Drought has become one of the most severe natural disasters under global warming. Extreme drought has huge and even irreversible impacts on the structure and function of ecosystems, and the frequency or intensity of extreme drought events may increase in the future in some regions of the world [1,2,3,4]. Due to the combined effects of human activities and climatic factors, the maintenance and restoration of desert riparian vegetation in arid areas has become highly challenging. In particular, Lop Nur in northwestern China, the Aral Sea in Central Asia, and Urmia Lake in Iran have shrunk or even dried up. Ecological water transfer is an important measure for preventing the degradation of natural vegetation and ecological restoration [5,6,7,8]. Developing suitable methods for scientifically evaluating the degree of ecological environment restoration and the comprehensive benefits of ecological water transfer is the focus of many ecologists, hydrologists, and geologists around the world [9,10].
In 2001, the Chinese government invested CNY 10.7 billion to implement a comprehensive management system for the Tarim River basin to fundamentally restore the ecosystem. Many studies have aimed to understand the ecological changes in desert riparian vegetation in the context of artificial ecological water conveyance in this river basin system. The climate in the Tarim River basin is hot and dry, with scarce precipitation. The groundwater level is the key factor that limits the growth of vegetation in the Tarim River basin. The suitable groundwater depth in different regions for plants varies significantly due to factors such as the climate, topography, soil, and vegetation conditions [11,12]. Ecological water conveyance projects can provide suitable groundwater depths for different plants, and they are important for maintaining ecosystem stability and biodiversity [13,14]. Ecological water conveyance is applied using traditional flooding irrigation. Compared with drip irrigation and sprinkler irrigation, ecological water conveyance is advantageous for greatly replenishing the groundwater and reducing soil salinization [15,16,17]. Ecological water conveyance has been applied 22 times to enhance the degree of ecological environment restoration and the comprehensive benefits of ecological water conveyance in Tarim River. Studies have investigated the relationships between vegetation restoration and ecological water conveyance in terms of temporal changes in the vegetation area, growth, and vegetation coverage before and after ecological water conveyance application, as well as by studying the radial growth of Populus euphratica tree trunks and changes in aboveground biomass and carbon storage [18,19,20]. Relationships between vegetation restoration and groundwater have also been investigated in terms of temporal and spatial changes in groundwater depth, horizontal and vertical groundwater changes, and the dynamic responses of vegetation to the groundwater levels in arid desert regions [21,22].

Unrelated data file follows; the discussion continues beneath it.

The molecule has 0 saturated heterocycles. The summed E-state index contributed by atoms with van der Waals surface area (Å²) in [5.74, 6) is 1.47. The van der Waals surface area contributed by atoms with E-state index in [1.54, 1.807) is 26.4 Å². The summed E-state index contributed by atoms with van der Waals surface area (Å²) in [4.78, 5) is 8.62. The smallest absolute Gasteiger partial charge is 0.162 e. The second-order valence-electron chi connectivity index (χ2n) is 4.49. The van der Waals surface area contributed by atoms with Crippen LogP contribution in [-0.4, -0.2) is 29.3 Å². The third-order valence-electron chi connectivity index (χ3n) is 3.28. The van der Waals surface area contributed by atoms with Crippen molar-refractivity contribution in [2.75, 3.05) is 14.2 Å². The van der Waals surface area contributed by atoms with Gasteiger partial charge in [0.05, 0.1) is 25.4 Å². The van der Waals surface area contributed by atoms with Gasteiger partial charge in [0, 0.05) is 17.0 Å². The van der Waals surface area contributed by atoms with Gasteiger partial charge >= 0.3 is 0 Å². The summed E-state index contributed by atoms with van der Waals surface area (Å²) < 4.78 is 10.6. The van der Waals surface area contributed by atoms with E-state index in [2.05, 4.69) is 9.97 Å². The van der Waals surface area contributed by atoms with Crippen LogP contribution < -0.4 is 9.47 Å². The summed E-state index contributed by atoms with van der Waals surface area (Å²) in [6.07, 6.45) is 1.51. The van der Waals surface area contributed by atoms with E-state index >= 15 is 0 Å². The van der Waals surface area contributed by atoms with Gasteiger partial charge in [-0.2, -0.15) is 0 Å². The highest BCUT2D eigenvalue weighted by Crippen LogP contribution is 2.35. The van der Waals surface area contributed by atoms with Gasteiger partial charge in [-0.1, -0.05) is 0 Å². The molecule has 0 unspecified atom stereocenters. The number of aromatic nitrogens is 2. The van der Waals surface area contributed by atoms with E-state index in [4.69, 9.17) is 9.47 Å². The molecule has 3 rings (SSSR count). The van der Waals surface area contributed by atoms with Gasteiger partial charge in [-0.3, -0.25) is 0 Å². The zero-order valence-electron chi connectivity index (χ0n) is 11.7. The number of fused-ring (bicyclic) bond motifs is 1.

Previous studies have determined the extent of ecological environment restoration and the comprehensive benefits of ecological water conveyance based on the physiological growth of Populus euphratica, remote sensing of vegetation, and groundwater monitoring, which are of great scientific significance. However, the ecological status of the Tarim River was mainly evaluated using a single indicator; thus, systematic and comprehensive evaluations of the Tarim River have not been conducted based on multiple indicators. Therefore, in the present study, we used remote sensing and field survey data to construct a multi-index system for evaluating the effects of ecological water conveyance on the mainstream of the Tarim River. We analyzed spatiotemporal changes in the ecological environment in the mainstream of the Tarim River from 2015 to 2021 in terms hydrological responses [23,24], vegetation responses [25,26], and ecological water conveyance benefits [27,28]. The results obtained in this study may facilitate decision making regarding ecological conservation and the sustainable development of this inland river basin in an arid area.